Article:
Today, I’m pleased to announce the release of GPIO Zero v1.5.0. It’s packed full of updates, including new features, bug fixes, and lots of improvements to the documentation.
Guido, the creator of Python, happened across the library recently, and he seemed to like it:
GPIOzero I love you! https://t.co/w3CnUGx3yO
Pin factories – take your pick
GPIO Zero started out as a friendly API on top of the RPi.GPIO library, but later we extended it to allow other pin libraries to be used. The pigpio library is supported, and that includes the ability to remotely control GPIO pins over the network, or on a Pi Zero over USB.
This also gave us the opportunity to create a “mock” pin factory, so that we could emulate the effect of pin changes without using real Raspberry Pi hardware. This is useful for prototyping without hardware, and for testing. Try it yourself!
As well as the pin factories we provide with the library (RPi.GPIO, pigpio, RPIO, and native), it’s also possible to write your own. So far, I’m aware of only one custom pin factory, and that has been written by the AIY team at Google, who created their own pin factory for the pins on the AIY Vision Kit. This means that you can connect devices to these pins, and use GPIO Zero to program them, despite the fact they’re not connected to the Pi’s own pins.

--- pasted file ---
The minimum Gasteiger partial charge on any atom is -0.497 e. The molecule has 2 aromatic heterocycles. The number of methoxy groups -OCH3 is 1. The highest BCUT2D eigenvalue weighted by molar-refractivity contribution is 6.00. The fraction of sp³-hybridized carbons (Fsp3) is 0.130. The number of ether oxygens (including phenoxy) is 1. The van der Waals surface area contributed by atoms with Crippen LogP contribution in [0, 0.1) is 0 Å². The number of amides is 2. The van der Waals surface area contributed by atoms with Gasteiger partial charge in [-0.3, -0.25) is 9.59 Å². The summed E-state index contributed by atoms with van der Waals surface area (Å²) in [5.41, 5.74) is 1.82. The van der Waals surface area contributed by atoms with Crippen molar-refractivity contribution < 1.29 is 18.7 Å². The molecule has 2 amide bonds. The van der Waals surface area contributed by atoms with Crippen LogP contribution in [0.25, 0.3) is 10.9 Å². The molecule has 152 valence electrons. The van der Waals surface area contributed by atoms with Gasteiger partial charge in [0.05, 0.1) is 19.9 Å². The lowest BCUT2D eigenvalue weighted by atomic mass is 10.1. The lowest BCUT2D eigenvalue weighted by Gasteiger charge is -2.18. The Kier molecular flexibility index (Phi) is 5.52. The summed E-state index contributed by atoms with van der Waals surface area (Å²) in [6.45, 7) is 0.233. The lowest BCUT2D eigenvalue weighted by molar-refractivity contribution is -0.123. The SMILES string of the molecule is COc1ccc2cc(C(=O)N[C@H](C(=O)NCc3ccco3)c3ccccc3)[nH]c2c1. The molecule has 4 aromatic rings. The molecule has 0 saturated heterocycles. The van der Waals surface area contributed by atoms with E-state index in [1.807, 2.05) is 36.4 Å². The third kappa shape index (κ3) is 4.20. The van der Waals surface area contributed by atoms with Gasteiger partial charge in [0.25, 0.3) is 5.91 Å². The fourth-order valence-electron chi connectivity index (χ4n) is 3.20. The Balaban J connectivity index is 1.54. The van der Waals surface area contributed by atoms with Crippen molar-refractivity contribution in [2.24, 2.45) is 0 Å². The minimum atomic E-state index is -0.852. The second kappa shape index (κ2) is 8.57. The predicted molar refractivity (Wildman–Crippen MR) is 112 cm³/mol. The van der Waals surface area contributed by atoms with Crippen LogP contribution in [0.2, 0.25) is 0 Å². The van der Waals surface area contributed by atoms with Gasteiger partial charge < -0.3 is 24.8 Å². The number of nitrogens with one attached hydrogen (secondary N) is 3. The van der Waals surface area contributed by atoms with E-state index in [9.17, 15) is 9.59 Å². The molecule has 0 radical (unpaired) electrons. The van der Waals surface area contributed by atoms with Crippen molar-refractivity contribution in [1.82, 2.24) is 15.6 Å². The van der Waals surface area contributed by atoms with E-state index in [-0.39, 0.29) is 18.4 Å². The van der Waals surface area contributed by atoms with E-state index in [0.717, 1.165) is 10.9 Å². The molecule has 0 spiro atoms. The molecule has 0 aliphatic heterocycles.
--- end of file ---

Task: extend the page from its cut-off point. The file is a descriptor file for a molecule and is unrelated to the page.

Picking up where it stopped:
If you have lots of experience with RPi.GPIO, you might find this guide on migrating from RPi.GPIO to GPIO Zero handy.
Ultrasonic distance sensor
We had identified some issues with the results from the
DistanceSensor class, and we dealt with them in two ways. Firstly, GPIO Zero co-author Dave Jones did some work under the hood of the pins API to use timing information provided by underlying drivers, so that timing events from pins will be considerably more accurate (see #655). Secondly, Dave found that RPi.GPIO would often miss edges during callbacks, which threw off the timing, so we now drop missed edges and get better accuracy as a result (see #719).
DistanceSensor results come when using pigpio as your pin factory, so we recommend changing to this if you want more accuracy, especially if you’re using (or deploying to) a Pi 1 or Pi Zero.
A really neat feature of GPIO Zero is the ability to connect devices together easily. One way to do this is to use callback functions:
button.when_pressed = led.on button.when_released = led.off